job analysis surveys or other studies of school nurse

responsibilities and workload should consider adding items

regarding self-advocacy. Research on nurses professional

self-advocacy is limited; study teams have previously

explored nursing political advocacy (Taylor, 2016) and

advocacy skill building among student nurses (Doherty

et al., 2016). Leaders of our specialty field should aim to

determine how nurses are self-advocating, which methods

are most effective, and what skills school nurses may need to

better perform self-advocacy.

CE Needs of School Nurses

School nurses called for education regarding working with

interprofessional teams, as discussed in the previous section.

Understanding the importance and frequency of school nur-

sing tasks may help nurse educators and conference planners

select professional development topics that will improve

nursing competencies and therefore student outcomes.

School nurses may also leverage results of this study to

advocate for the presence of certain topics on conference

itineraries. Specific areas for CE development include

courses introducing nurses new to school health to some

of the common student concerns and promoting the specialty

role. Course planners should also consider a balance of

broad accessibility (e.g., web-based education and sessions

for large audiences) and the need for hands-on skills


Transition to school health primer. Nurses may begin practicing

in the specialty of school nursing after finishing prelicensure

generalist training or following years of experience in

132 The Journal of School Nursing 38(2)



another setting. While generalist preparation and experience

years in other settings are certainly valuable to practice,

contemporary school nursing necessitates a change in the

job onboarding training as well as educational opportunities

for school nurses. Nurses often enter school health without

adequate training on critical student health issues such as

allergies and anaphylaxis (Tsuang et al., 2019). Addition-

ally, the inclusion of students with significant complex spe-

cial health care needs has increased the depth and breadth of

knowledge and skills school nurses must have to meet the

needs of these students (Singer, 2013).

Similarly, school nurses need education regarding

approaches to addressing the mental illness of students and

care of students with ACEs. The need for such training is

especially pertinent when considering school nurses indicate

mental illness as the most prevalent health issue among

students but also report that they do not have enough training

to adequately address it in school (Higson et al., 2017; Mug-

geo & Ginsburg, 2019; Pryjmachuk et al., 2012). School

nurses should also receive training on how to facilitate some

of the community factors that can ameliorate the impact of

mental illness and ACEs on school outcomes, such as safe

communities, supportive neighbors, and consistent meals

with family (Robles et al., 2019).

Promotion of the specialty role. School nurses felt they were

asked to do more with less, even feeling expendable to the

school community. Such expendability places the nurse in a

position where they are not able to meet their professional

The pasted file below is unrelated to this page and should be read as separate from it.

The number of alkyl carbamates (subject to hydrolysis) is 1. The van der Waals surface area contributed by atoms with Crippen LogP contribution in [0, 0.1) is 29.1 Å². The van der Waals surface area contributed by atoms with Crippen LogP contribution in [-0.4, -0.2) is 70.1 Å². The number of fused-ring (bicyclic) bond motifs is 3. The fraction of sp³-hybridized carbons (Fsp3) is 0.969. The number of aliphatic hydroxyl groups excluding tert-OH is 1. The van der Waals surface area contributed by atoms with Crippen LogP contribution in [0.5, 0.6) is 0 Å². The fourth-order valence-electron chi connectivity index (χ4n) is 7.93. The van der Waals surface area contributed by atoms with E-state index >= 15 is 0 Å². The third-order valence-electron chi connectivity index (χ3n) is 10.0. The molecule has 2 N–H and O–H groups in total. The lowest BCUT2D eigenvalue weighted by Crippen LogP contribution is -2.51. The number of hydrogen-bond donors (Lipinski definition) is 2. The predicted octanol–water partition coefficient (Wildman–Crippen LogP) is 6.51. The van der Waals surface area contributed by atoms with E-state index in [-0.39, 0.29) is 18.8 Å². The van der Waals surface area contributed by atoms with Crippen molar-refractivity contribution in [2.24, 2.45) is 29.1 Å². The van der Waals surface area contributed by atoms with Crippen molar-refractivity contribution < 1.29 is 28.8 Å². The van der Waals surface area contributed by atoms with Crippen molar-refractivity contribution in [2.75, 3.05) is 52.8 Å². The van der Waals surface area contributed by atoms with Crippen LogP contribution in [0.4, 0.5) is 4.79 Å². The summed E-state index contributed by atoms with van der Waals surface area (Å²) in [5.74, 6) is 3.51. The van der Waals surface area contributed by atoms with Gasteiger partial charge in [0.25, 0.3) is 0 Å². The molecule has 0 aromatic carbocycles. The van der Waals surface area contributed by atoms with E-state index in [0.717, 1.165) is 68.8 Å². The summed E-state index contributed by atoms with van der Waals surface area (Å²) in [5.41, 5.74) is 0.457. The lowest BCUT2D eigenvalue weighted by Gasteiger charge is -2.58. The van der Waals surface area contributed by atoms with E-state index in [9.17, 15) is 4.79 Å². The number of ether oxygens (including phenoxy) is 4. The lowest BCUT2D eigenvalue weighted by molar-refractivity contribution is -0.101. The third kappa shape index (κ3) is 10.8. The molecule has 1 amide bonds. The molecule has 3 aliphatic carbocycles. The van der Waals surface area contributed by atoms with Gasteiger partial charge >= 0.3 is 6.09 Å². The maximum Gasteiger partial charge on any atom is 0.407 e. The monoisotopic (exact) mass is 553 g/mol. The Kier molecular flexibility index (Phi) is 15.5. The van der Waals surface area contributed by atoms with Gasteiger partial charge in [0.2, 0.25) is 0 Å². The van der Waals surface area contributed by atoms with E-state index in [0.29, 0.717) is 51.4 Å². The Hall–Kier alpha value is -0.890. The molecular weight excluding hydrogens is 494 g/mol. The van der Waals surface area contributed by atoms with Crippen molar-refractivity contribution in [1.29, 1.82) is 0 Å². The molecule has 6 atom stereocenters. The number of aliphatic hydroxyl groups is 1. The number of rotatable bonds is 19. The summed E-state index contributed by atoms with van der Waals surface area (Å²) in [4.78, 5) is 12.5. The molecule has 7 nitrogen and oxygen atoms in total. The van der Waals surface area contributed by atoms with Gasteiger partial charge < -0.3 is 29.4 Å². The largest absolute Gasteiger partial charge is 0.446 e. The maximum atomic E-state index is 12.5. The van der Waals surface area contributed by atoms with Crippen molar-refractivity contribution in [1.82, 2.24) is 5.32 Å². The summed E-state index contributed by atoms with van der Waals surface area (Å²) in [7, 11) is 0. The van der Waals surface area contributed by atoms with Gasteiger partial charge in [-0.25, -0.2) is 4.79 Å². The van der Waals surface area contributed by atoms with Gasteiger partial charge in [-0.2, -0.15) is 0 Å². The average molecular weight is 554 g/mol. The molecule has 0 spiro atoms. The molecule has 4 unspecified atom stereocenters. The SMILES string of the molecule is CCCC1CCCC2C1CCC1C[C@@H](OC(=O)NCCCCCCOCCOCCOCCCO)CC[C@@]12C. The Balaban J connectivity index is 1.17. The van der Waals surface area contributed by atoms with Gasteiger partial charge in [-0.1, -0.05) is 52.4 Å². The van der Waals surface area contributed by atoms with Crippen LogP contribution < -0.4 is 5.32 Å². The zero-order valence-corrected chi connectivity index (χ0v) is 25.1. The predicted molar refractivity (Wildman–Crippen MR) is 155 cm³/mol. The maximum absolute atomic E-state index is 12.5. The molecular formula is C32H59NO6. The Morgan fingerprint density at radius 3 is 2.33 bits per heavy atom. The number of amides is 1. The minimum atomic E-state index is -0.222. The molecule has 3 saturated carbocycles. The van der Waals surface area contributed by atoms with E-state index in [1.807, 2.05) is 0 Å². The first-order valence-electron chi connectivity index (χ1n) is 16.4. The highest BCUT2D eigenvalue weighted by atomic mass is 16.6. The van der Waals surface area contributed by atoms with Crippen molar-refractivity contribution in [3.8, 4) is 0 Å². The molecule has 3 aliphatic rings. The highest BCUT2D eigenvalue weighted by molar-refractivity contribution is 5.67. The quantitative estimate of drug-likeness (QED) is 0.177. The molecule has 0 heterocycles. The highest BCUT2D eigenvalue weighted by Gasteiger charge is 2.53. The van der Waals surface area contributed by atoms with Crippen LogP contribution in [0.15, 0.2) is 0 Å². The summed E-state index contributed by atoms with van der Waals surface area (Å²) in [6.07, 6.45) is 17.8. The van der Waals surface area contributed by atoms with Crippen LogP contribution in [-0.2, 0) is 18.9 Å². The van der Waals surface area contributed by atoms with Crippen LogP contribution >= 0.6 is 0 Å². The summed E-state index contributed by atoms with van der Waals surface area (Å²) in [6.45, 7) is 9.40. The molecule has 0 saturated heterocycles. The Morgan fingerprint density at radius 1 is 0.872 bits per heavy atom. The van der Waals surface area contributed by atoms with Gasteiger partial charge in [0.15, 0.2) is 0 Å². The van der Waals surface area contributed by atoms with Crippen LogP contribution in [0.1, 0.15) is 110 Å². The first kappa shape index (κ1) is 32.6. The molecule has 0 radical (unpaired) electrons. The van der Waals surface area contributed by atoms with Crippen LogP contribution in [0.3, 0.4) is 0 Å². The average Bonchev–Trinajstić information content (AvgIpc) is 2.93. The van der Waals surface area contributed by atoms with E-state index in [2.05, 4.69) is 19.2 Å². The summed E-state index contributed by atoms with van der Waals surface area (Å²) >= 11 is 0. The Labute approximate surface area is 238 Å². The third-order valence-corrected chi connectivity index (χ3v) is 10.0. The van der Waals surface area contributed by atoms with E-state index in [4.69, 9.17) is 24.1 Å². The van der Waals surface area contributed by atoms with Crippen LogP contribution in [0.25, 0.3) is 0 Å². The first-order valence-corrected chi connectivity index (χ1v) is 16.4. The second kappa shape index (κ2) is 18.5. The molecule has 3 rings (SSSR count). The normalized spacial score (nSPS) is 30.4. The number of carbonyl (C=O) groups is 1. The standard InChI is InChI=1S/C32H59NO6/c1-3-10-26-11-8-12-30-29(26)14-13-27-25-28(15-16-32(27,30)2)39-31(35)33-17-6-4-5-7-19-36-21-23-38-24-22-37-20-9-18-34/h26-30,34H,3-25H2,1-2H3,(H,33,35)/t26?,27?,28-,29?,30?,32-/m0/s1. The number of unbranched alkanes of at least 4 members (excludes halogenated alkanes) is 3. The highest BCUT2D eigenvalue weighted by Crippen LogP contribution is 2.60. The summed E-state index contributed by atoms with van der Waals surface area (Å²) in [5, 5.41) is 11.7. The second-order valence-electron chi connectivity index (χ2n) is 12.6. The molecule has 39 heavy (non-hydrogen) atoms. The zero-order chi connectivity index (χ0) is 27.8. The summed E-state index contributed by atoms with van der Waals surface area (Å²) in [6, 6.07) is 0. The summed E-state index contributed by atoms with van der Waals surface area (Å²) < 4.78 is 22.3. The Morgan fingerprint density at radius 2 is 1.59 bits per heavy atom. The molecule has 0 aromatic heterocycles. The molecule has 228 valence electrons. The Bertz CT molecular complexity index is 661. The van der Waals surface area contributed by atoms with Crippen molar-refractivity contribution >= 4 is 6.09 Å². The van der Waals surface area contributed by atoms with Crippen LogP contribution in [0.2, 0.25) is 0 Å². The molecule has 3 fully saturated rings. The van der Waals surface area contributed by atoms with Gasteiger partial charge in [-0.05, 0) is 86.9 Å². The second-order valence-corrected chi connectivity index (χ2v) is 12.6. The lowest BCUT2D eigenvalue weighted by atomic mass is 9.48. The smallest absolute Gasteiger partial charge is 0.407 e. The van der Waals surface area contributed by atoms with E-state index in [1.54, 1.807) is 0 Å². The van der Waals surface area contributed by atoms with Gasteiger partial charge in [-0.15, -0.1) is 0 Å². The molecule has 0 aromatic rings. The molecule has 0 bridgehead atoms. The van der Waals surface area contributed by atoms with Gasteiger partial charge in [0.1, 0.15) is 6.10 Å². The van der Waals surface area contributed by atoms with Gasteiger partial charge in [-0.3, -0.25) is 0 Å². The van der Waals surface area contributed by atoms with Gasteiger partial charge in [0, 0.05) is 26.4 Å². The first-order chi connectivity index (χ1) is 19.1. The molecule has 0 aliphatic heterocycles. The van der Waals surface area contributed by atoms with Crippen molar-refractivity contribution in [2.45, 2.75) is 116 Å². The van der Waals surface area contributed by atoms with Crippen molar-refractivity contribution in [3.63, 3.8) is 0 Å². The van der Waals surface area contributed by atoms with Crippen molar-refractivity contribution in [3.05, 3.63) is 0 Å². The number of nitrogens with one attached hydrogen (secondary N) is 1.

and ethical obligations to ensure health and safety of the

school community. This is especially problematic in light

of the secondary analysis finding that the tasks school nurses

find most important to their work center around legal and

ethical principles. While state laws direct the scope of nur-

sing practice, few states have laws mandating the availabil-

ity of nurses (E. Maughan, 2009). As discussed previously,

school nurses are ultimately responsible for advocating for

their involvement on student teams and for the funding and

availability of school nurse positions. Educating parents,

educators, other nurses, and the general public on the role

and responsibilities of school nurses and needs of school-

children is one way to ameliorate expendability, as well as

solidify job positions for school nurses.

Given the increasing medical complexity and influence

of social determinants of health that school nurses must

address so students are healthy and ready to learn, school

nurses must work to change the misguided public perception

that school nurses are present for minor direct care needs

only. Survey respondents did not find it particularly impor-

tant to communicate with the media or policy makers

(importance ratings 2.24 and 2.99, respectively). In fact,

respondents denied communicating with the media and only

occasionally communicating with policy makers (frequency

ratings 0.0 and 2.0, respectively). School nurses must pre-

pare and disseminate data to administrators, colleagues,

parents, and other stakeholders demonstrating the care needs

of their school community. CE opportunities with a focus on

media and policy training can provide school nurses with

knowledge and skills needed to carry out such public advo-

cacy effectively. Efforts in this area will help promote the

professional role through providing transparency regarding

the responsibilities the school nurse holds, as well as inform-

ing the public of the essential role a school nurse plays in the

well-being of the entire community.

Earning specialty certification may be another method for

school nurses to inform the school community and general

public of the importance of school nursing. Across other

nursing areas, researchers have identified relations between

specialty certification and improved patient outcomes

(Boyle et al., 2014, 2015). School nurses should consider

pursuing certification as a nationally certified school nurse

and are encouraged to publicize their professional achieve-

ments across the school community.